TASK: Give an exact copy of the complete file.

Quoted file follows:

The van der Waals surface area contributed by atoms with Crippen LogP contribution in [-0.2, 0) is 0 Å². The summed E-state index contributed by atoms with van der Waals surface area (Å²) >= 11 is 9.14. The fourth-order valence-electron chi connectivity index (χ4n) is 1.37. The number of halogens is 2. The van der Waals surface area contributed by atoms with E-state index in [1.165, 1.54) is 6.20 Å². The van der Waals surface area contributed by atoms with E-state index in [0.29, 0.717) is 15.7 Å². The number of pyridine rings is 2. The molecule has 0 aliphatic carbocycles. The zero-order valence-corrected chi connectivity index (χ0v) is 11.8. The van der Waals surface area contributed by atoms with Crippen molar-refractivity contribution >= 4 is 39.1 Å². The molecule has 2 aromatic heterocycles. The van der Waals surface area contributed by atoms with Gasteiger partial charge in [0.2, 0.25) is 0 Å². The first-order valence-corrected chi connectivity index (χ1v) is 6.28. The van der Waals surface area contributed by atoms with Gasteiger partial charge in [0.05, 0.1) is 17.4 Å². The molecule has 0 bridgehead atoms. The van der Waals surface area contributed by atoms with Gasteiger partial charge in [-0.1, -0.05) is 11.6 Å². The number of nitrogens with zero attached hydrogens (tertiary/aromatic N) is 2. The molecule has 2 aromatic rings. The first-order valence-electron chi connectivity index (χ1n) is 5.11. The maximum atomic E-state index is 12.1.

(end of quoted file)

The van der Waals surface area contributed by atoms with Crippen LogP contribution in [-0.2, 0) is 0 Å². The summed E-state index contributed by atoms with van der Waals surface area (Å²) >= 11 is 9.14. The fourth-order valence-electron chi connectivity index (χ4n) is 1.37. The number of halogens is 2. The van der Waals surface area contributed by atoms with E-state index in [1.165, 1.54) is 6.20 Å². The van der Waals surface area contributed by atoms with E-state index in [0.29, 0.717) is 15.7 Å². The number of pyridine rings is 2. The molecule has 0 aliphatic carbocycles. The zero-order valence-corrected chi connectivity index (χ0v) is 11.8. The van der Waals surface area contributed by atoms with Crippen molar-refractivity contribution >= 4 is 39.1 Å². The molecule has 2 aromatic heterocycles. The van der Waals surface area contributed by atoms with Gasteiger partial charge in [0.2, 0.25) is 0 Å². The first-order valence-corrected chi connectivity index (χ1v) is 6.28. The van der Waals surface area contributed by atoms with Gasteiger partial charge in [0.05, 0.1) is 17.4 Å². The molecule has 0 bridgehead atoms. The van der Waals surface area contributed by atoms with Gasteiger partial charge in [-0.1, -0.05) is 11.6 Å². The number of nitrogens with zero attached hydrogens (tertiary/aromatic N) is 2. The molecule has 2 aromatic rings. The first-order valence-electron chi connectivity index (χ1n) is 5.11. The maximum atomic E-state index is 12.1.